In the 1970s a Frank Lloyd Wright-trained architect created a sophisticated home of the future that had features we’re just now getting comfortable taking for granted and others, in some cases, still waiting on.
At the Frank Lloyd Wright Foundation, they have a fascinating writeup about The House of the Future (yes, that was, in fact, the very ambitious name attached to a very ambitious project). The home was designed by Charles Schiffner of Taliesin Associated Architects—a storied architecture firm created by Wright’s apprentices after his death—and intended to serve as a showcase for what the technology and computer-driven future of homeownership would look like.
The home was designed and built during the late 1970s in Phoenix, Arizona and after completion in 1979, it was unveiled to the public in 1980. The house—which is still standing albeit with more patina on its copper roof—was packed with automation comforts that, frankly, most of us are just starting to enjoy. It cost $1.2 million dollars and featured a $30,000 Motorola designed-and-driven computer system that offered, among other things, the following creature comforts:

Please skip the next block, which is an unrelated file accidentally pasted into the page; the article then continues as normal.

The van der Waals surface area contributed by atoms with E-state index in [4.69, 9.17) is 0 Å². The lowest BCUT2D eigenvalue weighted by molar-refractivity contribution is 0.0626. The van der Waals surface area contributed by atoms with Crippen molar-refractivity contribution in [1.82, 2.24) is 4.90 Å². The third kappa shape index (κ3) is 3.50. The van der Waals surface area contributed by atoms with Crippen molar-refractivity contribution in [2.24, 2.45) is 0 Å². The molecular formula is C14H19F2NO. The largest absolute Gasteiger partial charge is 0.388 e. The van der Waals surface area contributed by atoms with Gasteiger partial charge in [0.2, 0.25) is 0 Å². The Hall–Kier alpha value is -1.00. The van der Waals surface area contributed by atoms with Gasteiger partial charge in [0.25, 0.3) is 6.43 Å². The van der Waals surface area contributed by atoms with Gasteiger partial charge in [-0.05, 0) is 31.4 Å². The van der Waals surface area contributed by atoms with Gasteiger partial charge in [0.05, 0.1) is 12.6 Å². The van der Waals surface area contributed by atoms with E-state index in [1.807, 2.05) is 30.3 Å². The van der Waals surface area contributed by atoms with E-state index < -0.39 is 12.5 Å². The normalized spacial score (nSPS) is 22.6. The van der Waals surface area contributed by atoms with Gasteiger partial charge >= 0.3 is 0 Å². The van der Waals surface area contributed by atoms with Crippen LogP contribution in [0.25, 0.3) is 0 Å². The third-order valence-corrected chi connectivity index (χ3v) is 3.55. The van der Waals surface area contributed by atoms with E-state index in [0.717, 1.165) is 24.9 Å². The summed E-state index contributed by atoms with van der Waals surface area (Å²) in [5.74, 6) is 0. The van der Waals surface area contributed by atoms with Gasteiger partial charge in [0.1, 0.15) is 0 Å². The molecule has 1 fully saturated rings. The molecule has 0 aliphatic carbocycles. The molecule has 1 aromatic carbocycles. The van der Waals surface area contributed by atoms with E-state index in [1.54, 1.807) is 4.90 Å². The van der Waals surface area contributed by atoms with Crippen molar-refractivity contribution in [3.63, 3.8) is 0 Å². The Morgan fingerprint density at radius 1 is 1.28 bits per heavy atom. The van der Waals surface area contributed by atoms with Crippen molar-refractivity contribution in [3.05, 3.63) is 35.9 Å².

- Automated heating and cooling based on environmental factors.
- Automatic door and window closure and opening.
- Automated blinds.
- Motion sensors to trigger routines.
- CCTV for security and monitoring.
- Keyless entry via security keypads that identify visitors based on input.
- A computer-driven assistant that would greet and speak with guests, as well as take commands via computer terminals.
- Smart light and wall switches with variable functionality that could be changed based on need or time of day.
- Power consumption monitoring.
It’s 2020 and despite being a smarthome early adopter and sinking a decent amount of money into the whole experience… my house doesn’t have as complete a list of features as The House of the Future—although I assure you once I figure out an economical way to retrofit dozens and dozens of early 20th-century windows with smart blinds, I’m on it.
While the home was used as a showcase during the early 1980s it was then sold to a private owner and used as an actual residence. The current owner reports that the automation systems are still largely intact and humming along—something I’m fairly confident, if you checked back in forty years, I couldn’t say about my own smarthome.